Knoxville woman tries to reach her family in the Philippines

Knoxville woman still trying to reach her family in the Philippines

Posted:
Charito Moulden's family still lives in the Philippines. She talks to her brother, sisters, nieces and nephews on a regular basis but she hasn't been able to reach them on the phone since before the storm. Charito Moulden's family still lives in the Philippines. She talks to her brother, sisters, nieces and nephews on a regular basis but she hasn't been able to reach them on the phone since before the storm.

By STEPHANIE BEECKEN
6 News Reporter

KNOXVILLE (WATE) - As many as 10,000 people are feared dead in the Philippines. The government says two million or more have been affected by super typhoon Haiyan. Entire cities were leveled by the storm. Many who survived the storm, which could be the strongest to ever make landfall, are now without food, drinking water or shelter.

Some aid has started coming in, but as if the Filipino people haven't suffered enough, there is another typhoon on its way to the disaster zone.

Even though the super typhoon hit on the other side of the globe, some people in Knoxville are feeling the impact, worried about their loved ones in the Philippines whom they haven't heard from since before the storm.

"Yeah, thank you for that. I'm trying to get in touch with them right now. I haven't heard from them yet," said Charito Moulden as she answered her work phone.

The phone keeps ringing at Moulden's restaurant as concerned friends call to check in. Unfortunately, Moulden still hasn't received the call she's so desperately been hoping for.

"I got very upset. I came to work and I was crying and praying for my family," said Moulden.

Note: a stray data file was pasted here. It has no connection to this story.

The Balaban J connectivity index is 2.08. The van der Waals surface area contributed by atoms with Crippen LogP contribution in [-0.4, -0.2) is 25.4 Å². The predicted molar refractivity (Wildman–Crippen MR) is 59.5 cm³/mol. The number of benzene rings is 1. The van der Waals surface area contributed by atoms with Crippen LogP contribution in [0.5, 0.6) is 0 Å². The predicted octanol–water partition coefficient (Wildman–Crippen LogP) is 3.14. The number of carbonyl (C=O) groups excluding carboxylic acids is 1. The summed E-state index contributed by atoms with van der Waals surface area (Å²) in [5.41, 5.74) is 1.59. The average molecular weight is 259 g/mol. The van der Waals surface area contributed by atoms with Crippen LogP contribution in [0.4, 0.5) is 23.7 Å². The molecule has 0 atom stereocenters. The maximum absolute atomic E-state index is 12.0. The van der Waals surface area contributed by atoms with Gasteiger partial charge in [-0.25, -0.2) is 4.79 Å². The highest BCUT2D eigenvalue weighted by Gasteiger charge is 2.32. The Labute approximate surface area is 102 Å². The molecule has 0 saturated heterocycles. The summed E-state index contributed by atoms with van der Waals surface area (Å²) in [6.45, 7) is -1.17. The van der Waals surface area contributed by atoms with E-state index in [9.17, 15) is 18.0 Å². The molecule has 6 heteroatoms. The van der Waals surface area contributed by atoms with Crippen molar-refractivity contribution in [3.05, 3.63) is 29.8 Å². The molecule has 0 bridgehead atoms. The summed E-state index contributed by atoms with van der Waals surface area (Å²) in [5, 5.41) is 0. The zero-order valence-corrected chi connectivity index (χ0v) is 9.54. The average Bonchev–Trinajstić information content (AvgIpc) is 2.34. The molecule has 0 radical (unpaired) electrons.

Moulden moved to Knoxville in 1975. She opened her restaurant Philippine Egg Roll Express just a few years ago.

Her family still lives in the Philippines. She talks to her brother, sisters, nieces and nephews on a regular basis but she hasn't been able to reach them on the phone since before the storm.

"It's heartbreaking you know. I pray, pray for them that they are safe," said Moulden.

Just before the storm, Moulden's family was adding on to their home in the Philippines.

Moulden has been keeping a close eye on the news coverage and says the storm did damage to the city where her family lives, Calinan-Davao City.

"They've got the heavy rain and in same town house blown and house flooded," she said.

To help the hundreds of thousands of people displaced in the aftermath of the super typhoon, the U.S. government is stepping in, shipping shelter, food, and hygiene supplies. Moulden is pleased to see the assistance going to her native country.

"We are grateful and thankful for America to help, and I'm blessed, too, to be here," said Moulden.

The super typhoon may have killed as many as 10,000 people, and while a new storm approaches the nation, Moulden relies on faith that her family is still safe.

"Let's just hope and pray. They always say God is in control. He is in charge," said Moulden.

Since Moulden has not been able to reach her family by phone, she says she will try Tuesday to send a telegram to her loved ones. Moulden will send the message that she loves them and wants to know if they are okay.

The American Red Cross has deployed some disaster and telecommunications specialists to the Philippines. The Red Cross is also trying to help those in the Philippines communicate with their friends and loved ones around the world.

On the Red Cross' website, those in the Philippines can write if they are safe. Families can then check the site.

The Red Cross is also taking monetary donations to get necessary supplies to those displaced by the storm.

"We need that help and we need it right away because there are real lives at risk. You've talked about the number of people who have already died there, and there are so many who still need help. They need clean water, and they need food, and they need that right now. And if we don't get that to them, this disaster could get even worse," said Red Cross Spokesperson Benjamin Prijatel.

The Red Cross says monetary donations are best because the cost of shipping donated items from the U.S. is costly. It's better to purchase the needed items closer to the Philippines.

To make a donation, you can go to the Red Cross website, call the local office at (865) 584-2999 or 1-800-Red Cross, or you can also text a $10 donation to the Red Cross at 90999.

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